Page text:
Month: August 2021 (Page 1 of 4)

United Nations marks first International Day for People of African Descent.

The United Nations on Tuesday celebrated the enormous contributions the African diaspora has made in every field of human endeavour, marking the first-ever International Day for People of African Descent.

UN Secretary-General António Guterres called for a greater commitment to advance the promise of equality, justice and dignity for all, in his inaugural message.    

“It is a long overdue recognition of the profound injustices and systemic discrimination that people of African descent have endured for centuries, and continue to confront today,” the UN Secretary-General said. 

“And it is an urgent call to action for everyone, everywhere, to commit to rooting out the evil of racism.” 

More than 200 million people in the Americas alone identify as being of African descent. 

Millions more are located worldwide outside the African continent. 

Whether as descendants of the victims of the transatlantic slave trade, or as more recent migrants, they are among some of the poorest and most marginalized groups, the UN said. 

Last December, the UN General Assembly adopted a resolution establishing the International Day

The objective was “to promote greater recognition and respect for the diverse heritage, culture and contribution of people of African descent to the development of societies, and to promote respect for human rights and fundamental freedoms of people of African descent”. 

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Pope Francis calls for prayer, fasting for Afghanistan.

At the Angelus, Pope Francis calls Christians to show solidarity with the people of Afghanistan, especially women and children, the victims of violent attacks in recent days.

Let us continue to assist those in need“, he says, “and pray that dialogue and solidarity may lead to peaceful and fraternal coexistence.”

In a statement by Pope Francis:

“I am following the situation in Afghanistan with great concern,” Pope Francis said on Sunday, adding, “I share in the suffering of those who mourn for the people who lost their lives in the suicide attacks last Thursday, and of those who are seeking help and protection.”

Almost two hundred people were killed in the suicide bombing at Kabul’s airport last week, and thousands of people are still waiting desperately to flee to the country as the Taliban takes control of the war-torn nation.  

The Holy Father commended the souls of those who were killed “to the mercy of Almighty God.”

At the same time, he thanked those who are working to help the “sorely tried population” of Afghanistan, especially women and children.

“I ask everyone to continue to assist those in need,” the Pope said, “and to pray that dialogue and solidarity may lead to the establishment of peaceful and fraternal coexistence, and offer hope for the future of the country.”

Pope Francis insisted that “in historical moments like this we cannot remained indifferent,” and for Christians it is a duty to respond.

For this reason, he said, “I appeal to everyone to intensify prayer and practise fasting: prayer and fasting, prayer and penance.

Now is the time to do it.”

Adding emphasis to his appeal, he continued, “I’m serious: intensify prayer and practice fasting, asking the Lord for mercy and forgiveness”, according Vatican News.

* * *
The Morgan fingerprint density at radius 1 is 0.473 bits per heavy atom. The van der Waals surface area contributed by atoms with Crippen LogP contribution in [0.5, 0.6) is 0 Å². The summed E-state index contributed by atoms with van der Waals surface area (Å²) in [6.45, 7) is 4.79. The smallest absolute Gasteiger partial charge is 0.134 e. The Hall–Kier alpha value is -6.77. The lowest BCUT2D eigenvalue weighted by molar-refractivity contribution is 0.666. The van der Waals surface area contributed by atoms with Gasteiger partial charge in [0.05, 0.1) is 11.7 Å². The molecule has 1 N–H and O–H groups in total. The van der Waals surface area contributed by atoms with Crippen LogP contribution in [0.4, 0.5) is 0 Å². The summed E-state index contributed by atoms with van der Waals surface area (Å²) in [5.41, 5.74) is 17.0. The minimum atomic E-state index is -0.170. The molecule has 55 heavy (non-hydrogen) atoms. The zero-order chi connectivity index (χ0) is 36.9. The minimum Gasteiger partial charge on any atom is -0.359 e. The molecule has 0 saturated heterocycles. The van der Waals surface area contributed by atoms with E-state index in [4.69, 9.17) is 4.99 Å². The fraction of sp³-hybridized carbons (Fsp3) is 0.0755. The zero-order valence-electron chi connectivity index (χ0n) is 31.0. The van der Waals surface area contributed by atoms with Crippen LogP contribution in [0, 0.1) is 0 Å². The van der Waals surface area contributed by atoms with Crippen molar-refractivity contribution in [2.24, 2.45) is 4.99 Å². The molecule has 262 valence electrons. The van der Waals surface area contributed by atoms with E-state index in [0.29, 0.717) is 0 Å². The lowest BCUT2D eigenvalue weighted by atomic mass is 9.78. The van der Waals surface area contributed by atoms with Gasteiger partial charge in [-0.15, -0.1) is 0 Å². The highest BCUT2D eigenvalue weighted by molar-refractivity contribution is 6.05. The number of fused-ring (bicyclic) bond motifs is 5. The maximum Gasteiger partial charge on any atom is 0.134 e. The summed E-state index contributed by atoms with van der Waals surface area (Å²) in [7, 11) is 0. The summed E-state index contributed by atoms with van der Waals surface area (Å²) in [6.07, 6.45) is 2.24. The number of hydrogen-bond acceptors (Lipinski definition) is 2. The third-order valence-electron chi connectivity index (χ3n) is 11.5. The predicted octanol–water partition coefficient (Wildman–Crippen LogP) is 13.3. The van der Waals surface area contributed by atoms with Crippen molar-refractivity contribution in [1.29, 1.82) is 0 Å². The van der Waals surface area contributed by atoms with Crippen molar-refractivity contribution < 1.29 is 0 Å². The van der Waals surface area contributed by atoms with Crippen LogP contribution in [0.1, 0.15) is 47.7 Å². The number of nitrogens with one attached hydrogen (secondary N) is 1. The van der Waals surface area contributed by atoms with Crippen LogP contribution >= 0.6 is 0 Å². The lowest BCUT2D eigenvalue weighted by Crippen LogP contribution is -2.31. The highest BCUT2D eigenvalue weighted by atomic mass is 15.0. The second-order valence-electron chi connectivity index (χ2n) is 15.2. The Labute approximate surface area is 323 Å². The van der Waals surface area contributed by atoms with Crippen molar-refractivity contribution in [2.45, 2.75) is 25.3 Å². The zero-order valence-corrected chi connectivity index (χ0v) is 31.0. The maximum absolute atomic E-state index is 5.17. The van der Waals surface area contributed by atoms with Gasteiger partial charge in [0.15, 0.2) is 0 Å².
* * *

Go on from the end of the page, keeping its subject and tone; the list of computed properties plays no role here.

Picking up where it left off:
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United Nations Security Council urges Taliban to provide safe passage out of Afghanistan.

The UN Security Council passed a resolution on Monday that calls for the Taliban to facilitate safe passage for people wanting to leave Afghanistan, allow humanitarians to access the country, and uphold human rights, including for women and children.

Thirteen of the 15 ambassadors voted in favour of the resolution, which further demands that Afghanistan not be used as a shelter for terrorism.

Permanent members China and Russia abstained.

Airport attack condemned

Member states condemned in the strongest terms the deadly blasts at Kabul airport on Thursday, which killed more than 150 people and injured upwards of 200 more. 

The terrorist group Islamic State in Khorosan Province claimed responsibility.

The attack targeted people fleeing Afghanistan in the wake of the Taliban’s takeover two weeks ago, and international forces assisting the evacuations.

Thousands of Afghans have been trying to escape from the country ahead of the full withdrawal of the United States by its self-imposed Tuesday deadline, according UN News.

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UN chief calls for action to end enforced disappearances on International Day of the Victims of Enforced Disappearances.

UN Secretary-General António Guterres has urged countries to fulfill their obligations to prevent and prosecute cases of enforced disappearance on International Day of the Victims of Enforced Disappearances.

The UN chief made the appeal in his message to mark the International Day of the Victims of Enforced Disappearances, honouring victims of this serious human rights violation, observed on Monday.

Together, we can and we must end all enforced disappearances,” he said. 

A global problem

Enforced disappearance refers to the arrest, detention or abduction of persons by agents of the state, or those acting with state authorization or support, whose whereabouts are unknown.

Once largely the product of military dictatorships, it has become a global problem, according to the United Nations, with hundreds of thousands of people “disappeared” in more than 80 countries.

Impunity remains widespread.

While strictly prohibited under international human rights law, Mr. Guterres said enforced disappearance continues to be used across the world as a method of repression, terror, and stifling dissent.

“Paradoxically, it is sometimes used under the pretext of countering crime or terrorism.

Lawyers, witnesses, political opposition, and human rights defenders are particularly at risk,” he added, accoring UN News.

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United Nations: The ‘energy patriots’ bringing electricity to Indonesia’s remote villages.

For millions of villagers in Indonesia’s remote areas, a 12-hour-per-day erratic electricity supply is the norm.

With students studying by candlelight at night and health centres not running at full capacity, these communities face an uphill struggle to improve their well-being

But a recently launched UN-led initiative could change that, thanks to a group of Indonesians dubbed “energy patriots” who have been tasked to boost the use of clean energy resources, with the goal of improving access to healthcare, education and economic development in rural villages.  

An urgent need for clean energy

Indonesia, the world’s fourth most populous country, urgently needs clean energy capacity: the blistering pace of economic development over the past decade has lifted millions out of poverty, but it has also dramatically increased the demand for energy